Even underground water can't escape the ravages of West Texas wildfires.
Fire damage has crimped one of Lubbock's key summer water supplies, officials warned Thursday, leaving the city with enough water for customers but vulnerable if any other unexpected outages occur.
"It's not nearly as bad as it could be," Water Utilities Director Aubrey Spear said. "We're going to recover pretty quickly."
Damage to the power lines serving the Bailey County Well Field, which the city taps to meet summer demand, has cut by 9 million gallons a day the total amount of water Lubbock can supply its customers.
Another major pipeline break or similar problem could pitch the city into increased drought restrictions.
If water demand doesn't soften while crews repair the well fields, the city could ratchet up into tougher drought rules, Spears said.
Wildfires in the area raced through about 6,000 acres of grassland and scrub over two days, said Brian Frieda, Muleshoe police chief and Bailey County Emergency Management coordinator.
The blaze devoured wooden poles supporting the lines, or snapped cables in the heat, cutting power to 20 of the 156 pumps set up to draw drinking water from the area.
It was rough country for heavy equipment like fire trucks, Frieda said. Crews working to replace burned up power line poles had to cross expanses of sand, slowing down work in the area.
"It's a royal pain," Frieda said. "If you're weighted down just right, the sand just sucks you in. As loose and dry as it is, it just drags them down and buries them."
Lubbock hopes to have the well field fully restored by the end of next week.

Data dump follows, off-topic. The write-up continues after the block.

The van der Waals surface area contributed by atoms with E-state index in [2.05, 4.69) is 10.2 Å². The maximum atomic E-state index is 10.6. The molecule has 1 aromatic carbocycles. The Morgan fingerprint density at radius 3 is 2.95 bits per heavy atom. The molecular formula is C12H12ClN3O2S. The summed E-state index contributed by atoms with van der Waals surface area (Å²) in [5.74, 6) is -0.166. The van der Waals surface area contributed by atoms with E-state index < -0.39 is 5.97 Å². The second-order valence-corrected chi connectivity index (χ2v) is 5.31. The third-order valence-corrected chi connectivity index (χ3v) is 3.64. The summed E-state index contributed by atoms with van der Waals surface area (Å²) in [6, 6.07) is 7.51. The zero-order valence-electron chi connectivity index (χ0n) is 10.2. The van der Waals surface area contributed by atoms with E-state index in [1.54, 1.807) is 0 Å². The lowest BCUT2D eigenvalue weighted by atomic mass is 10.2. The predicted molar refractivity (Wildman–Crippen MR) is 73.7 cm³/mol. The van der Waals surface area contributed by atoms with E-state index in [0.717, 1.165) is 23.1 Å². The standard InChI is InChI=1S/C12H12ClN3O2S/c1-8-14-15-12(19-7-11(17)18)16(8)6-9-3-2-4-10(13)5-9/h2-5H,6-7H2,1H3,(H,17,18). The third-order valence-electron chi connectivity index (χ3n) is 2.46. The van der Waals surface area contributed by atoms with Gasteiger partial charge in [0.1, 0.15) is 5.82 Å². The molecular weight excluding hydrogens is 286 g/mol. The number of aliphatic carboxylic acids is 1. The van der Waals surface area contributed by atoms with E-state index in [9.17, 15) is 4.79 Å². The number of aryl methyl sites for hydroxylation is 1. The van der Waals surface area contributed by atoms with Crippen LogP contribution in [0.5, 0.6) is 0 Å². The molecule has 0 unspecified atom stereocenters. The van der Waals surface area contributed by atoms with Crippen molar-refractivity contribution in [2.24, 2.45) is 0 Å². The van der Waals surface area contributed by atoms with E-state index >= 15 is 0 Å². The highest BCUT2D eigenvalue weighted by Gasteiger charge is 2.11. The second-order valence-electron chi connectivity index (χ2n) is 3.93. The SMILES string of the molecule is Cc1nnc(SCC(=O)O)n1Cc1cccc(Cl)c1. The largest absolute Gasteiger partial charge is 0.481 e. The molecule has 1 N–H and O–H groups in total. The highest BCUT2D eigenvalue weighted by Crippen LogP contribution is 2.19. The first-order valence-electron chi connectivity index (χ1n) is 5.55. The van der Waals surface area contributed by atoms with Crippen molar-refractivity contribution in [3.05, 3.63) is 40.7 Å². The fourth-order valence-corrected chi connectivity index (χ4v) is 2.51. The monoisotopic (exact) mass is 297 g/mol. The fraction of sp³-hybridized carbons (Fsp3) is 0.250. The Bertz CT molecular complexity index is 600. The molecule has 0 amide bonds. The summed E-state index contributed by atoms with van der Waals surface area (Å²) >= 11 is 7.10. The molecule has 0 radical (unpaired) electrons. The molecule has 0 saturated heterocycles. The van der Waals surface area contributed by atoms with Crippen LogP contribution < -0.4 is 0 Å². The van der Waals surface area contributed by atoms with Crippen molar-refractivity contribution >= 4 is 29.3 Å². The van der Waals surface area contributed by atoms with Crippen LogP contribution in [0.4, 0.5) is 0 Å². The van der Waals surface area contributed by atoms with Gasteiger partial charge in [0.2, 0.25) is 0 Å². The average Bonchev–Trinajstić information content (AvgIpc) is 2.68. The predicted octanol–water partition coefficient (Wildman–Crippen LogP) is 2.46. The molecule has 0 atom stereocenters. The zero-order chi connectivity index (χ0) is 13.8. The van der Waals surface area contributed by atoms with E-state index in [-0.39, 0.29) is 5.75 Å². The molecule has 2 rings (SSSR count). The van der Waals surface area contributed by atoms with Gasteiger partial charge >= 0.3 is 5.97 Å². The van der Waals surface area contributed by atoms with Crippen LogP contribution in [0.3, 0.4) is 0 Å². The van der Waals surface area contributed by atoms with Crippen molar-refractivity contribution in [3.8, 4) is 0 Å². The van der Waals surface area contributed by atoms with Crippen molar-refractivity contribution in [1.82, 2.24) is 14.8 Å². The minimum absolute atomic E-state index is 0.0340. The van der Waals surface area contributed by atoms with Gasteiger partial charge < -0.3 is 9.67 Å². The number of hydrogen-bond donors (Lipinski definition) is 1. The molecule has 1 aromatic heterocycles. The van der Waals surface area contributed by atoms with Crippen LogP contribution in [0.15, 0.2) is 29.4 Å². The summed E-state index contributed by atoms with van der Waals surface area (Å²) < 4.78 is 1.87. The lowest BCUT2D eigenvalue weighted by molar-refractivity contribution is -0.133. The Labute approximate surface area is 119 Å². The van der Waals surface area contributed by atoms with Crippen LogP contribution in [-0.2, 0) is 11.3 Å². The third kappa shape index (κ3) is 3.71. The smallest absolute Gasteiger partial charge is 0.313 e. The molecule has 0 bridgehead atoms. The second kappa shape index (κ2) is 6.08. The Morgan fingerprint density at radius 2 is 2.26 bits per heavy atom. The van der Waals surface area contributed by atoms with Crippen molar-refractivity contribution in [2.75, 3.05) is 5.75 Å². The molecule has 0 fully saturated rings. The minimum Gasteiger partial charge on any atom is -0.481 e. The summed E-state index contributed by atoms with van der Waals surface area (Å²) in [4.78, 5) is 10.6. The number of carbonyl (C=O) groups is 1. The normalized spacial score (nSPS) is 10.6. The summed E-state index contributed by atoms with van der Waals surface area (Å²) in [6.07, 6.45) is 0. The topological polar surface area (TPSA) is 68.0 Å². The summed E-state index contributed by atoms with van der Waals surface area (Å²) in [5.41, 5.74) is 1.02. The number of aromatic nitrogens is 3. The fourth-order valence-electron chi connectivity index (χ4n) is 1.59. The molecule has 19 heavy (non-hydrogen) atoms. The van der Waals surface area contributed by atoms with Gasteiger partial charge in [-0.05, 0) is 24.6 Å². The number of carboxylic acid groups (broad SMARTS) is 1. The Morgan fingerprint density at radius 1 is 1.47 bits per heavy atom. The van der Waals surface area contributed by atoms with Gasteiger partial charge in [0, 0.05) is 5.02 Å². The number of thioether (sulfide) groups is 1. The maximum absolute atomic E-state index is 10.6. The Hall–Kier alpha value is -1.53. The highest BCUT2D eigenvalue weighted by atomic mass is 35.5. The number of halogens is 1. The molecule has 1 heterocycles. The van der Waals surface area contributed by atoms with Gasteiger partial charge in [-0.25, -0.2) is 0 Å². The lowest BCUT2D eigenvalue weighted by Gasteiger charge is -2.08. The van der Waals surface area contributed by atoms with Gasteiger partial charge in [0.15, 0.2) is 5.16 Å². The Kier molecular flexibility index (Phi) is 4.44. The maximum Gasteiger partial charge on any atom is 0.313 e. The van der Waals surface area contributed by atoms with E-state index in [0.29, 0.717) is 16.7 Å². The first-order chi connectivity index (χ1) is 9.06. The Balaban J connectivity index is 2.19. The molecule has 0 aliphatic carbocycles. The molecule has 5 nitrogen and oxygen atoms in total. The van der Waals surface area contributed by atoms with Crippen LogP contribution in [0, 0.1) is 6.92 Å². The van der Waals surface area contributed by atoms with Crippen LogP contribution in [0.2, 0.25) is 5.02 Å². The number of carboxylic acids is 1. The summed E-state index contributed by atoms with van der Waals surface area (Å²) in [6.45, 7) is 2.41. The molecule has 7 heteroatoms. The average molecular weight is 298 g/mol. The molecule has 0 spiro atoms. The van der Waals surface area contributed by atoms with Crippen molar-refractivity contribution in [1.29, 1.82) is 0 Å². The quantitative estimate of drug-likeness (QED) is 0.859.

Though not a critical blow to water supplies, the blazes demonstrated how even underground water was not out of the drought's reach.
Lubbock holds 82,000 acres of property rights for its 60-year-old field, giving the city a large buffer against anyone else pumping water.
The field's only vulnerabilities: fire and mechanical failure.
But there wasn't much the city could afford to do, Spear said.
"Can you really eliminate all risk?" he asked. "The answer, of course, is 'no.' "
Increasingly, Lubbock has become reliant on water drawn from the Ogallala Aquifer, a massive formation stretching into Nebraska, fueling the region's cash crops, power supplies and cities.
Lake Meredith, once the main source of water for major regional cities, has withered to record lows.
Years of shrinking shorelines have kept Lubbock residents in the first stage of their drought plan since 2006, when city leaders updated the ordinance.
Lubbock tries to limit the use of the well field to the summer, when high temperatures, lawns and other summer activities place the biggest demands on local water supplies.
The field also helped fill in after water officials stopped pumping from Meredith earlier this year.
The well field accounted for about 41 percent of the city's water supply in May, according to city records.
Customers averaged about 58 million gallons a day in June, which didn't change drought conditions as long as Lubbock could produce up to 71 million gallons a day.
With the outage limiting the city to 62 million gallons a day, the city could find itself in the second stage of drought restrictions if it spends 10 days using lots of water.
Additional restrictions in the second stage of drought conditions would limit lawn watering to once a week and prohibit using water to wash off driveways or other outdoor surfaces.
The city would also ban filling pools and jacuzzis.
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